Australopithicus afarensis
is classified as an ape, not a human. It is a Hominid - that is, an ape closely related to human beings. Afarensis is a recently discovered Hominid species which lived in north east Africa (Ethiopia).

Until 1995, this species was the earliest known member of the Hominid family. Fragments of more than 300 individuals of Australopithicus afarensis have been discovered so far, including a remarkably complete skeleton of an adult female nicknamed Lucy.

( In 1995 there was another discovery in Ethiopia of a creature possibly ancestral to A. afarensis. The species name for this creature is ramidus, after an Ethiopian word meaning 'root'. Its teeth and other bones are even more chimp-like than Lucy's. Ramidus lived about 4-5 million years ago ).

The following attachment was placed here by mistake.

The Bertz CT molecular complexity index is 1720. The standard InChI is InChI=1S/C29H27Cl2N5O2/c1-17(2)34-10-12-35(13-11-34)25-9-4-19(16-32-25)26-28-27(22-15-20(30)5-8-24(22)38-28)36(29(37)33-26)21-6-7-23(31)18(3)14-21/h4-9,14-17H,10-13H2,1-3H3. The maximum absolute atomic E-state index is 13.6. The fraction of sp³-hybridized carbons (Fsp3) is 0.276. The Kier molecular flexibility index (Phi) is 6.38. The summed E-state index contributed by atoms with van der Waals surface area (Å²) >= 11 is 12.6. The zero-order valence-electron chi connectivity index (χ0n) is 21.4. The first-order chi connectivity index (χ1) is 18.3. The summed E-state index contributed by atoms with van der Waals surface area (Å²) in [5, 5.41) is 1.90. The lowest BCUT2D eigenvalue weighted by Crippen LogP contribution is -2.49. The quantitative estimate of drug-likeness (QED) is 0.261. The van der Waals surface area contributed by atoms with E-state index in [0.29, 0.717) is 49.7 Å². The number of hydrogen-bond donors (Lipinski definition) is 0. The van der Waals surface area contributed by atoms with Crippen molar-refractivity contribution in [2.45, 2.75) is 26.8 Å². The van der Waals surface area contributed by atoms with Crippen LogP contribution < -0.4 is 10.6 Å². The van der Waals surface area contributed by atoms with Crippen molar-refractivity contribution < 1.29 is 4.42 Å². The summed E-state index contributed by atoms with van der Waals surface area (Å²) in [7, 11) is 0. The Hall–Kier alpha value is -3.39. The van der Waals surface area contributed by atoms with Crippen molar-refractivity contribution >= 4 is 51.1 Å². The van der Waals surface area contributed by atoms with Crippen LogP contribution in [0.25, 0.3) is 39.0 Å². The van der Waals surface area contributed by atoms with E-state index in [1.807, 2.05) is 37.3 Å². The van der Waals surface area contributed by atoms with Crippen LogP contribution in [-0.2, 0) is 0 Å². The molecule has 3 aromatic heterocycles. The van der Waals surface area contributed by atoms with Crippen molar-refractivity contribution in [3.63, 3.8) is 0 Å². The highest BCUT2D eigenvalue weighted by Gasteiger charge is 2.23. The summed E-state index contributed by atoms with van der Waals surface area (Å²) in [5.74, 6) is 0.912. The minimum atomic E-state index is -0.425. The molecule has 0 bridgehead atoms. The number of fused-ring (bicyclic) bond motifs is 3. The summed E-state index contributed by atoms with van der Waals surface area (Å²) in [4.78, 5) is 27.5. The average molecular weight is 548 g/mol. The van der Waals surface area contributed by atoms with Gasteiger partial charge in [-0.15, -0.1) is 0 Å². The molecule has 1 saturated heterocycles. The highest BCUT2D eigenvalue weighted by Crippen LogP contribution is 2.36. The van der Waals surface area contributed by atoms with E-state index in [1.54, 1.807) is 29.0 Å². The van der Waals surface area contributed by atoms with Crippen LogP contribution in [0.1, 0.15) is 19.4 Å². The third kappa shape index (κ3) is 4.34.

Australopthicus africanus
The first discovery of an early hominid species in Africa was by Raymond Dart who found a well preserved skull of a juvenile in South Africa in 1924. His discovery led to an intense focus on Africa as the probable site of human origins. Dart named this newly discovered species Australopthicus africanus, or 'Southern Ape of Africa'.

Australopithicus robustus
were discovered in east and southern Africa. These creatures, which are now classified into several distinct species, represent a line of hominids which evolved along side early human species and perhaps interacted with them.